be complex. The types of incentives and rewards are important to consider,
but certain prerequisites must be in place to ensure that your rewards and
incentive program is truly effective. To be comprehensive, this series
will cover the following topics:
- Be careful what you ask for
- Empower the front-line personnel
- Align the rest of the organization
- Provide immediate recognition
- Financial incentives
Be careful what you ask for
Said differently - you get the behavior that you measure and reinforce.
This became glaringly clear to me during an experience I had upon
inheriting a customer service organization. As I began the process of
coming up-to-speed on the inner-workings of the organization, its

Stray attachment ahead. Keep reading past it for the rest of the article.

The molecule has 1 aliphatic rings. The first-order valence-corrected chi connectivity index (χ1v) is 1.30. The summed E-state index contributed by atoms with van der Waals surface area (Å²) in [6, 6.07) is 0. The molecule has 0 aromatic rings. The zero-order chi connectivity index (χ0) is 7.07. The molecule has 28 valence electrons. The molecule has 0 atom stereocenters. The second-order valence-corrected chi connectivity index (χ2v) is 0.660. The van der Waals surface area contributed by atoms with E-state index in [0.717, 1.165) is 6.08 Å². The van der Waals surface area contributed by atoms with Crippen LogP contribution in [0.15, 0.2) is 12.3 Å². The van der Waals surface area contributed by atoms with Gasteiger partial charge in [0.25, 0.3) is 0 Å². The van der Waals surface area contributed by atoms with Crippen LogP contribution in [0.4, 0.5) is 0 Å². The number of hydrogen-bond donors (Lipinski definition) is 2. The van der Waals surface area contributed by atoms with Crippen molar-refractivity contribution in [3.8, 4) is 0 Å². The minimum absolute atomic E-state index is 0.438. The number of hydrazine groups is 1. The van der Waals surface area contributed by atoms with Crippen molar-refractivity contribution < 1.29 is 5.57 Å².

personnel, processes, levels of performance and customers, I discovered
that we were primarily focused on production metrics, such as: Average
speed to answer, call wait time, abandonment rate, etc. To reinforce this
set of performance metrics, our employees' quarterly bonuses were tied to
the achievement of goals in this area. We were performing fairly well
against the goals that had been established. However, when I spoke with
customers I realized the effect that this "production focus" was having on
customer satisfaction. That is, the customers could tell that our customer
service organization was focused on processing calls as quickly as
possible, and that "resolving my service issue or question is secondary to
efficient call processing." We were getting precisely the behavior we were
rewarding, just not the behavior we wanted.
To be clear, production metrics are important barometers to monitor